But I also want to be recognized as the guy who got Steve Ballmer to drop out of business school. I’m a bad influence. That’s why I was invited to speak at your graduation. If I had spoken at your orientation, fewer of you might be here today.
President Bok, former President Rudenstine, incoming President Faust, members of the Harvard Corporation and the Board of Overseers, members of the faculty, parents, and especially, the graduates:
I’ve been waiting more than 30 years to say this: “Dad, I always told you I’d come back and get my degree.”
I want to thank Harvard for this timely honor. I’ll be changing my job next year … and it will be nice to finally have a college degree on my resume.
I applaud the graduates today for taking a much more direct route to your degrees. For my part, I’m just happy that the Crimson has called me “Harvard’s most successful dropout.” I guess that makes me valedictorian of my own special class … I did the best of everyone who failed.
Harvard was just a phenomenal experience for me. Academic life was fascinating. I used to sit in on lots of classes I hadn’t even signed up for. And dorm life was terrific. I lived up at Radcliffe, in Currier House. There were always lots of people in my dorm room late at night discussing things, because everyone knew I didn’t worry about getting up in the morning. That’s how I came to be the leader of the anti-social group. We clung to each other as a way of validating our rejection of all those social people.
Radcliffe was a great place to live. There were more women up there, and most of the guys were science-math types. That combination offered me the best odds, if you know what I mean. This is where I learned the sad lesson that improving your odds doesn’t guarantee success.
One of my biggest memories of Harvard came in January 1975, when I made a call from Currier House to a company in Albuquerque that had begun making the world’s first personal computers. I offered to sell them software.
I worried that they would realize I was just a student in a dorm and hang up on me. Instead they said: “We’re not quite ready, come see us in a month,” which was a good thing, because we hadn’t written the software yet. From that moment, I worked day and night on this little extra credit project that marked the end of my college education and the beginning of a remarkable journey with Microsoft.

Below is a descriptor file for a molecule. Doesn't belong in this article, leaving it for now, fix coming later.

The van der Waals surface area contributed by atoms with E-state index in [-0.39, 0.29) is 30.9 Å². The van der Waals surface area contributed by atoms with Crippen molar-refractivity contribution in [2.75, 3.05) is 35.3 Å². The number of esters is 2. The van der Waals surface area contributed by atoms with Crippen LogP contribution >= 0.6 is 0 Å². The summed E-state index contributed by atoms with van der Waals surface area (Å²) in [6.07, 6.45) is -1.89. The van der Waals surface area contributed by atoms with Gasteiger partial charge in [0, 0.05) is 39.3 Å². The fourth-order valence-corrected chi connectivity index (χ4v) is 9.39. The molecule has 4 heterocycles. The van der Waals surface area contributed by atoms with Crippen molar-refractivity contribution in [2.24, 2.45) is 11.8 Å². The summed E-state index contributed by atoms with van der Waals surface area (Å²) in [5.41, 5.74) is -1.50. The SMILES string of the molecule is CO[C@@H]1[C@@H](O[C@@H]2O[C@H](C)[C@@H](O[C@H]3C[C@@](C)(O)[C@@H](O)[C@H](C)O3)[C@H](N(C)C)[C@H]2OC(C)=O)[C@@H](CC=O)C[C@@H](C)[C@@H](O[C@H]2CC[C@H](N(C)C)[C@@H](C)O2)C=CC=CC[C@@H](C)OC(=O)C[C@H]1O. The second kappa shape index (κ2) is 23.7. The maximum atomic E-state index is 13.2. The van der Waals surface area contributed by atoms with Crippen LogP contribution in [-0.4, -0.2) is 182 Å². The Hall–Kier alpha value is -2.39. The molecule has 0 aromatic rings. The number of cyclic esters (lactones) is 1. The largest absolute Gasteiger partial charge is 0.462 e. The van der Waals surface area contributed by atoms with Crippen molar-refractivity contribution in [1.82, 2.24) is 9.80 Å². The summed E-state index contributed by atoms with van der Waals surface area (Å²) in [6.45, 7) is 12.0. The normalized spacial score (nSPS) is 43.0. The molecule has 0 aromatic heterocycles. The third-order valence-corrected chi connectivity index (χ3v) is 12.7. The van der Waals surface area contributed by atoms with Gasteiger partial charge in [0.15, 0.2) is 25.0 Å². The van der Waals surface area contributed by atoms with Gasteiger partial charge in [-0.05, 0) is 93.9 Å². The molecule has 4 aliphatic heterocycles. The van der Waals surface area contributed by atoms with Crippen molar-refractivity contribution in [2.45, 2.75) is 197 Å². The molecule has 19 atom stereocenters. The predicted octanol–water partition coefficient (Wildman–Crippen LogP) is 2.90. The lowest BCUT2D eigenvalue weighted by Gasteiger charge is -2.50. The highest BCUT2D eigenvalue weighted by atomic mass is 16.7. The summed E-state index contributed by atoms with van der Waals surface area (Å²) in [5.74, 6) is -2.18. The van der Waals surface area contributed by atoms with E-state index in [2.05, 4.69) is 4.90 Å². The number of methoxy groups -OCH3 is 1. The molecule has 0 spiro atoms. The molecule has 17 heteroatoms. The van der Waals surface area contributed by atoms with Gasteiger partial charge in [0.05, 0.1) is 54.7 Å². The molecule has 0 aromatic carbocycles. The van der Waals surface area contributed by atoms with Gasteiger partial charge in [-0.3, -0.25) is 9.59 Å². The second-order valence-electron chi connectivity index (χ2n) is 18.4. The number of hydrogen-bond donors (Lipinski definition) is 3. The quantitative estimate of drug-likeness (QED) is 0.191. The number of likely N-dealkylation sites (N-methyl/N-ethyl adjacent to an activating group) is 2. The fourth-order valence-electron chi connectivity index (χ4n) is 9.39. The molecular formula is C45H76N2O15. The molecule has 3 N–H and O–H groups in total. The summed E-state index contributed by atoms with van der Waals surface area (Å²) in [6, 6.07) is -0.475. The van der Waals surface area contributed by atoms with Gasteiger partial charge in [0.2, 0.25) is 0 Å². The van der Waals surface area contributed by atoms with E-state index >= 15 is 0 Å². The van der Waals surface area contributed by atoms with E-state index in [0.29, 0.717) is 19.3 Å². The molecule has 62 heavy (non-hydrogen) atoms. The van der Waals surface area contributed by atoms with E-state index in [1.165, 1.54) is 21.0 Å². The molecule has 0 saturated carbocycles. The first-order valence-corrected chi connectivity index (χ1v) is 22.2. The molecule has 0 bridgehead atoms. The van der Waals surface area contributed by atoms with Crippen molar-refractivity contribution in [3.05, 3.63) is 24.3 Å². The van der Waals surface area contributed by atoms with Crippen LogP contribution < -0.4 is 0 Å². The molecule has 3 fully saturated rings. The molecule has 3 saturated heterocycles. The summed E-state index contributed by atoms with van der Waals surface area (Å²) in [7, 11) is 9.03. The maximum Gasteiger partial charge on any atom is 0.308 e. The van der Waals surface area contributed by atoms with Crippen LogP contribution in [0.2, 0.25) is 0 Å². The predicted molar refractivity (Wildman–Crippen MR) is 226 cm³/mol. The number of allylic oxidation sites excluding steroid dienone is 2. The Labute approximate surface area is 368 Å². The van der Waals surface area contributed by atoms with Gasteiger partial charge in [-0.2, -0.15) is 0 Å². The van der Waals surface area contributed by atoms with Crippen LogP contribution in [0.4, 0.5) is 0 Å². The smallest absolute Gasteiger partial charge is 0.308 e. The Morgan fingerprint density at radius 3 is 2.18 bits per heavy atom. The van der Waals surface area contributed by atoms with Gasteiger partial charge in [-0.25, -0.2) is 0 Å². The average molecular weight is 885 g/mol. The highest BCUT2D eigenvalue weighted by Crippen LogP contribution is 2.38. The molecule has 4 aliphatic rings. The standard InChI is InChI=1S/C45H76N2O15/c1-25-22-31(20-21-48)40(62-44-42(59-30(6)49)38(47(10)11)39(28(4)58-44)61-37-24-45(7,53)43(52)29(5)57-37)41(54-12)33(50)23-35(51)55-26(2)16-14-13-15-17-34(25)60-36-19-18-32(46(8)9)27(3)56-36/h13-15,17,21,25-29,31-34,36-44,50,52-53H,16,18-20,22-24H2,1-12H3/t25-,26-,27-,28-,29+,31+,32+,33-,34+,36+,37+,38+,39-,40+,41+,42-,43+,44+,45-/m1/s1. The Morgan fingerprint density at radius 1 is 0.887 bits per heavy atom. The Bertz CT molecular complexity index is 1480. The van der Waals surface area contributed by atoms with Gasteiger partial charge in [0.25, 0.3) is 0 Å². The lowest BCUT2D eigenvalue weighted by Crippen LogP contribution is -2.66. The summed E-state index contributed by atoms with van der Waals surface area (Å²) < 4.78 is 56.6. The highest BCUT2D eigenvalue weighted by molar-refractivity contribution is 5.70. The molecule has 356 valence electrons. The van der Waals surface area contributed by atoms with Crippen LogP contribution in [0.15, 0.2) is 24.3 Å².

What I remember above all about Harvard was being in the midst of so much energy and intelligence. It could be exhilarating, intimidating, sometimes even discouraging, but always challenging. It was an amazing privilege – and though I left early, I was transformed by my years at Harvard, the friendships I made, and the ideas I worked on.
But taking a serious look back … I do have one big regret.
I left Harvard with no real awareness of the awful inequities in the world – the appalling disparities of health, and wealth, and opportunity that condemn millions of people to lives of despair.
I learned a lot here at Harvard about new ideas in economics and politics. I got great exposure to the advances being made in the sciences.
But humanity’s greatest advances are not in its discoveries – but in how those discoveries are applied to reduce inequity. Whether through democracy, strong public education, quality health care, or broad economic opportunity – reducing inequity is the highest human achievement.
I left campus knowing little about the millions of young people cheated out of educational opportunities here in this country. And I knew nothing about the millions of people living in unspeakable poverty and disease in developing countries.
It took me decades to find out.
achievement: n. thành công/ thành tựu
WORDS AND PHRASES
advance: n. tiến bộ
appalling: adj. đáng sợ, khủng khiếp
apply: v. ứng dụng
awareness: n. nhận thức
campus: n. khuôn viên một trường đại học
cheat: v. lừa
condemn: v. khiến
decade: thập niên/ 10 năm
degree: n. bằng/ tấm bằng
democracy: n. nền dân chủ
despair: n. tuyệt vọng
disparity: n. sự chênh lệch/ khác biệt lớn
dorm: n. (dormitory) ký túc xá sinh viên
dropout: n. học sinh/ sinh viên bỏ học
exhilarating: adj. thái quá/ quá đáng
exposure: n. tiếp xúc/ chứng kiến tận mắt
graduate: n. sinh viên mới tốt nghiệp ĐH-CĐ
graduation: n. lễ tốt nghiệp
guarantee: v. bảo đảm
honor: n. vinh dự
human: adj. của loài người
inequity: n. bất công
intimidating: adj. gớm guốc/ đáng sợ
odds: n. cách biệt
orientation: n. hướng dẫn tân sinh viên
overseer: n. người thanh tra/ giám sát
phenomenal: n. khác thường/ phi thường
poverty: n. nghèo đói
privilege: n. đặc quyền/ đặc lợi
project: dự án
regret: n. sự hối tiếc
rejection: n. chối bỏ/ ruồng bỏ
resume: n. lý lịch
route: n. con đường
transform: v. làm biến đổi
valedictorian: sinh viên xuất sắc nhất (thường được đại diện đọc diễn văn ra trường trong lễ tốt nghiệp)
validate: v. biện hộ